If you have seen military planes soaring in the sky, you have probably also seen the vibrant light and smoke tailing them. These come from flares, and they have actually hit the headlines many times. But do they have any specific purposes?
In brief, the military uses them to illuminate, send signals, and counter targeting systems, such as air-to-air missiles and surface-to-air missiles. There is more, though. Keep reading to find the full answer to, “Why do military planes drop flares?” and other relevant details.
Table of Contents
4 Reasons Why Military Planes Drop Flares
Reason #1: To Illuminate
Flares emit extremely bright light, so it is not a surprise that they are used to amplify visibility in the military during low-light conditions.
For the purpose of illumination, flares function like a flashlight that stays in the air. They make it possible for military members to carry on as they would in normal lighting. This makes sure that landing operations are always completed safely.
About a hundred years ago, the military used “landing flares.” These were essential candles that were fixed onto parachutes to assist planes with landing in the dark. They would provide roughly 40 thousand candle power for 4 minutes.
In World War II, night photos and observation missions relied on “parachute flares” for lighting. These Air Force jets flying flares would burn for 3 minutes and deliver 800 thousand candle power.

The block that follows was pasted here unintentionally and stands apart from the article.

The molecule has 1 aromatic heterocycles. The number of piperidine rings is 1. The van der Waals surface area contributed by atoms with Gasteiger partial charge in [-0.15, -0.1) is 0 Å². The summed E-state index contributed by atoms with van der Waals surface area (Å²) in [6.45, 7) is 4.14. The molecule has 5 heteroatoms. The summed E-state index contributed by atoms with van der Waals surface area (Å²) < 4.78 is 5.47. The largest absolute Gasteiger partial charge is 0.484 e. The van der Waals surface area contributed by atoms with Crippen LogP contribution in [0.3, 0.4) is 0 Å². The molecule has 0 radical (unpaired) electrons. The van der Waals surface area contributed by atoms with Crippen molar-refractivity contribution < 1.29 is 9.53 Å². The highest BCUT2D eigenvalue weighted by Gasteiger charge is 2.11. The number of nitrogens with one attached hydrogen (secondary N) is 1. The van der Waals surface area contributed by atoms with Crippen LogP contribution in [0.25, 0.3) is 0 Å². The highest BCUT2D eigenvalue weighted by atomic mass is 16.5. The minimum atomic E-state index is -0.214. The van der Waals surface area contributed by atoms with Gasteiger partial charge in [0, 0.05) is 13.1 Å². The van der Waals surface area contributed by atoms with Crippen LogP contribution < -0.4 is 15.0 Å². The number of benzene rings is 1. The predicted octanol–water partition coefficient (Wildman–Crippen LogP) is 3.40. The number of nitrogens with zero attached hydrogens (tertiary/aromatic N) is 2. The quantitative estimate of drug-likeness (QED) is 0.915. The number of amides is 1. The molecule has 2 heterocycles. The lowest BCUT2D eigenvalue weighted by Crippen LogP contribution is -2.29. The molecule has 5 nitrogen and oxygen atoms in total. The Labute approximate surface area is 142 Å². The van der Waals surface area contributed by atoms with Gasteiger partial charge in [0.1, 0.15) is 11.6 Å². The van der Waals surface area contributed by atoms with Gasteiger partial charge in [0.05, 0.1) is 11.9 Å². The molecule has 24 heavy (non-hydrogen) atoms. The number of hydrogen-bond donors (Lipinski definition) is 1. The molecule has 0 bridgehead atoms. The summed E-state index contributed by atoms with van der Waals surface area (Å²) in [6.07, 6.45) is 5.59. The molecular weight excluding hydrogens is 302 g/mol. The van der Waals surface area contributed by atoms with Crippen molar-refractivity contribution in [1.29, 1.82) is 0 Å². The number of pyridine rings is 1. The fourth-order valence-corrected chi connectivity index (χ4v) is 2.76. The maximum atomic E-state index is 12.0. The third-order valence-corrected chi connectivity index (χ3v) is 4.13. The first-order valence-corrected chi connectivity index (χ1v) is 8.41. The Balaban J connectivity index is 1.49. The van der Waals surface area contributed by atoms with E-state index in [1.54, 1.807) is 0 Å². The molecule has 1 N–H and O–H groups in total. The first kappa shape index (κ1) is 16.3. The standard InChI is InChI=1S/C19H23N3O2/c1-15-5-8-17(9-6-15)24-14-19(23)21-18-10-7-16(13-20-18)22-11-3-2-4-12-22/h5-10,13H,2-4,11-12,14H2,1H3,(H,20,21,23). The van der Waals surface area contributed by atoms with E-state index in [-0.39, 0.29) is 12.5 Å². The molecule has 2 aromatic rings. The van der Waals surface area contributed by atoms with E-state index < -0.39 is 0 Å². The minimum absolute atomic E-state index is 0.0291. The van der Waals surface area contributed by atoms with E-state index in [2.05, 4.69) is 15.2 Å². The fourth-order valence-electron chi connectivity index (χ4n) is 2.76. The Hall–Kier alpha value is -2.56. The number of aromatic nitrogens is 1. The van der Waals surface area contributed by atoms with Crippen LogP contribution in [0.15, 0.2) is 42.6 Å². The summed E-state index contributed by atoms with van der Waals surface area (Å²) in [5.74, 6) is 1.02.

Reason #2: To Signal
Plane and jet flares can also be used for signaling intentions. Since they give off light and heat, they can be used for marking specific spots. Depending on the type of flares, there can be smoke as well.
Members of the military might fire flares to signify boundaries of a training area so aircraft practicing with live weapons will not accidentally venture off and cause damage to civilian zones.
Besides physical boundaries, flares can additionally be used to mark time. For example, they can be popped off to denote the start or end of military activity. On top of that, flares can be used to reveal enemy stations, units, routes of movement, etc.
In wartime, flares are used as alerting tools for emergency landings, medical attention, friendly status announcements, and radio or ground flare responses.
- Flares for Emergency Landing: Communicate to ground staff and others in an area where an aircraft is about to land.
- Flares for Medical Attention: Indicate that those on the aircraft need medical help.
- Flares for Friendly Status Announcements: Convey that the aircraft and those on it are friends, not enemies, to avoid stirring conflict.
- Flares for Radio or Ground Flare Responses: Relay messages with those on the ground when communication via radio is not possible. Different types of flares can be deployed for different responses.
Reason #3: To Mislead Targeting Systems
The third reason the military uses flare is to mislead targeting systems. This is also why flares are sometimes called lures or decoys. In essence, they serve as baits for heat-seeking missiles.
When flares are ignited and ejected from military aircraft, they give off temperatures a thousand times higher than the aircraft’s exhaust. As a result, the flare will fool heat-seeking weapons and lure them away from the aircraft.
In this case, the flare will burn for a short period of time, typically 10 seconds. Even though this might sound trivial, they can be the “hero” that saves an aircraft from being shot down in combat.
Reason #4: For Air Shows & Similar Displays